advertise and readvertise. Advertising was primarily email messaging to our user
group, plus similar messaging from the Jacksonville, Tampa, and Sarasota SQL
groups, plus messaging from the Orlando .Net group, some blogging from our local
MS Developer Evangelist, and of course
posts on oPASS.org. We were pretty excited when we reached 100 registrations in
mid August, ecstatic when we hit 250 in late September, and starting to get a
little worried about space when we pushed past 350 in late October!
There is a quite an array of logistics. It's typical to provide a polo shirt
to speakers and volunteers to thank them for their efforts, that means you need
sizes, a logo, some place to order them from. Need some type of simple food for
breakfast (how many doughnuts for x people?). Need water (how much?), soda (how
much?), fresh fruit(?), coffee creamer, and schedules on the meeting room doors.
We had the use of four very large flat panel TV's at the event so we needed a
slide deck with the schedule, sponsors, etc. We wanted a printed event guide
that also had the schedule plus information about the speakers, facility, and
oPASS. Need tables for registration, sponsors, and food. And more! The
hard part is figuring out how much, and that's based on a guess of how many will
We also had to line up volunteers and sponsors. Volunteers were easier than
expected, many of our local group volunteered and we had people volunteer that
we had never met! We had about 15 volunteers total and they did an extraordinary
job on event day. Sponsors were harder and more time intensive, but we worked at
it and were able to convince enough sponsors to take a chance on a first time
event that we ended up revenue neutral including upgrading lunch from pizza to
nice boxed lunches from Jason's Deli. The sponsor part went easier than it might
have because I've been on both sides, and I know that for sponsors to spend
money they need to some return on investment. We worked hard at giving them good
locations, arranging traffic flows to make sure they had a chance to meet a lot
of people, and even pre-printed info cards for each attendee with their contact
information so that they could just trade them to sponsors if they were
interested (or wanted the tshirt!), a low tech version of the 'scan the badge'
process used at large events.
We rented a UHaul truck to use as secure storage and that also allowed us to
purchase the 70 cases of water and soda we had forecasted days in advance.
Having it made things a lot easier, well worth the expense. On the big day we
started work at 6:30 and by 7:30 had everything set up, coffee and doughnuts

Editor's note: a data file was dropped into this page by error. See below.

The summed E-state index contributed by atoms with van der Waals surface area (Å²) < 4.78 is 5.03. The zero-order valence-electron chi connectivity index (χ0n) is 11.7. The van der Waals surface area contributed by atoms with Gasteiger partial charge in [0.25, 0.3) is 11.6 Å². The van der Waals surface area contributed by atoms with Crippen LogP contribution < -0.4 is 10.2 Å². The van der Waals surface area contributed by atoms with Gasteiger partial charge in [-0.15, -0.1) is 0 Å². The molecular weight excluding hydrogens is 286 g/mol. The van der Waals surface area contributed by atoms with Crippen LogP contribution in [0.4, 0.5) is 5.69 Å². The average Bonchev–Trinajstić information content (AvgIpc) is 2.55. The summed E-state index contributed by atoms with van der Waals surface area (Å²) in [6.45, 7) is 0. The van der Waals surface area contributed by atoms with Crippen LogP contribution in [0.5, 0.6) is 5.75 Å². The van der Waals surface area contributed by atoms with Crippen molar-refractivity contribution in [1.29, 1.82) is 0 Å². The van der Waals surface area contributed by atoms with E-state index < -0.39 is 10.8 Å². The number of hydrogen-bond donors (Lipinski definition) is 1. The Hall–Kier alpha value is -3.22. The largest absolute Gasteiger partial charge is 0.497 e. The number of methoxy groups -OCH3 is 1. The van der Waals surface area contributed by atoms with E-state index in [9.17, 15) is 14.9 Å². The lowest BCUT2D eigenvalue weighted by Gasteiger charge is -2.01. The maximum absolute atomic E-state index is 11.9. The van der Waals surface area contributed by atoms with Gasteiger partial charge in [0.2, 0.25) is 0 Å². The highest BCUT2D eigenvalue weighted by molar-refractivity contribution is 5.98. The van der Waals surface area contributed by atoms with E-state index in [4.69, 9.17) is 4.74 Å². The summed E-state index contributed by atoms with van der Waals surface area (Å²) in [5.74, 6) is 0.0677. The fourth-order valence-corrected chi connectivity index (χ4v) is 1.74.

ready, and the first few early birds arriving well before the announced 8 am
check in start. Everything went astonishingly well. The TV's not working (not
our fault) was about the biggest problem we had. We had plenty of food and
drink, all the projectors worked, and we did some great raffles during the day.
Our final count was 218 attendees and of those, just over 80 took the time to
complete an event/speaker evaluation and we got very nice reviews on those.
There were no major complaints!
We beat our goal of 200 and had a fantastic day. More importantly, we set the
stage for two separate but exciting things. First is that both Tampa and
Jacksonville are working on their own version of SQLSaturday for next year (I'm
actually going to Tampa Monday afternoon to share some lessons learned with
them), and if those succeed, maybe we'll see SQLSaturday or other free events
for SQL professionals popping up all over the country next year. The other is
that here in Orlando we grew our mailing list by 400 people and hopefully that
leads to even better attendance at our meetings. We're in the early stages of
planning our 2008 event with a goal of making it our annual fund raiser. We hope
to generate a profit (that's not a bad word) that can be used to pay for
speakers to travel to Orlando to speak at the user group. We're still debating a
goal for next year but 400 seems like a good number.
It was a lot of work and a few sleepless nights, but it was a lot of fun.
More fun than maybe I've conveyed here. Even if you get 6 speakers and 30
attendees for your first event, it's absolutely worth doing. I hope that you'll
think about it and push for your local group (don't have one? start one!) to try
something like this, it's a really nice thing to do for the community. You can
www.sqlsaturday.com to see what is going on.